“Although there was probable cause to make an arrest, the evidence cannot prove all legally required elements of the crime alleged and is insufficient to support a criminal prosecution,” State Attorney David Aronberg wrote in court documents.
Kraft was one of dozens of patrons allegedly caught on secret cameras receiving illicit massages at a West Palm Beach spa in January 2019. A month later, he was charged with two misdemeanor counts of soliciting prostitution.
His legal team challenged the validity of the search warrant that let authorities install hidden cameras inside the spa, saying it violated Florida law and his Fourth Amendment rights against unreasonable searches and seizures. A Palm Beach County judge agreed in May 2019 and ruled to suppress the video, effectively gutting the criminal case against him.
“The type of law enforcement surveillance utilized in these cases is extreme,” the appellate court ruling said. “While there will be situations which may warrant the use of the techniques at issue, the strict Fourth Amendment safeguards developed over the past few decades must be observed. If they are not, any evidence obtained could very well be declared inadmissible as a matter of constitutional law.”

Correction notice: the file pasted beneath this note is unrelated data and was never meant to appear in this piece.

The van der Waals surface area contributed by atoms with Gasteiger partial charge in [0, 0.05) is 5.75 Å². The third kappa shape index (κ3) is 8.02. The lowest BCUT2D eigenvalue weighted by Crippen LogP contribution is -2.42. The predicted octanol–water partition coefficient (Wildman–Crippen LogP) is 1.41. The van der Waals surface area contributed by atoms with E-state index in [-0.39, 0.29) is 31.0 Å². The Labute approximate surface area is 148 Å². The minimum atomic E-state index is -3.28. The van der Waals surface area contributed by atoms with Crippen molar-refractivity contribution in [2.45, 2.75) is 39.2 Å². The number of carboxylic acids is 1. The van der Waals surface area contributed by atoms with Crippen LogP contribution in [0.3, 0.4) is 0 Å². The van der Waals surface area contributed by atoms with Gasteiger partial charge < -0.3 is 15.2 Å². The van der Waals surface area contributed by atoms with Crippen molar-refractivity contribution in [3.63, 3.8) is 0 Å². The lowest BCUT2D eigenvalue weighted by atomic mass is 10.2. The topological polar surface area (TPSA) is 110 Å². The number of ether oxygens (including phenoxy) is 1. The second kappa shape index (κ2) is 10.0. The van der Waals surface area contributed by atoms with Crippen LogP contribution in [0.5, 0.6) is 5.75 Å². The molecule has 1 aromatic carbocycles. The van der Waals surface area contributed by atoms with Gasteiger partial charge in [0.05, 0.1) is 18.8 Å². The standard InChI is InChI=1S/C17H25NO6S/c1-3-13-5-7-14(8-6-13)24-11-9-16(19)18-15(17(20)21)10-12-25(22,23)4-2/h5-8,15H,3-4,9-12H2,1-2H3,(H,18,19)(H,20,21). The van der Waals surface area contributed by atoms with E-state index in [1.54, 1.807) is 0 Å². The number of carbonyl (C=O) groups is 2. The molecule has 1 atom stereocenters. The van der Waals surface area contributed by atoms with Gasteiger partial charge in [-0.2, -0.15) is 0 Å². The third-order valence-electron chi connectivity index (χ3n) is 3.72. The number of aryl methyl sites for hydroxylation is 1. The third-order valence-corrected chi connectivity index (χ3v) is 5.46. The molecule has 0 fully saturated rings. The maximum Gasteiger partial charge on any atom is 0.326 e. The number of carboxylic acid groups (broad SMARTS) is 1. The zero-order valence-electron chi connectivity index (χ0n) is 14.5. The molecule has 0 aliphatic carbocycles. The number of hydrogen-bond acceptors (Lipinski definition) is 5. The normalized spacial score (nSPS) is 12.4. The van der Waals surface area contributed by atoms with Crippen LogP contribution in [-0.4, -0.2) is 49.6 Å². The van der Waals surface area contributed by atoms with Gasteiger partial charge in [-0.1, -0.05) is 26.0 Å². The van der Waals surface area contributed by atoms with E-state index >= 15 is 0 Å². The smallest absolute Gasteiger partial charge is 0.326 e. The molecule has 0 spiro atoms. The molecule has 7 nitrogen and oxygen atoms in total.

Aronberg, the prosecutor, said he doesn’t agree with the decision to not move forward with charges in the the Orchids of Asia Day Spa case but he understands it.
“Without these videos, we cannot move forward with our prosecutions. And thus, we are ethically compelled to drop the cases against all of the defendants,” Aronberg said.
Aronberg said two people still face felony charges in the case.
Kraft pleaded not guilty to the charges last year and offered an apology, saying he “hurt and disappointed my family, my close friends, my co-workers, our fans and many others who rightfully hold me to a higher standard.”
He has been the owner of the six-time Super Bowl champion New England Patriots since 1994.
CNN’s Rebekah Riess and Steve Almasy contributed to this report.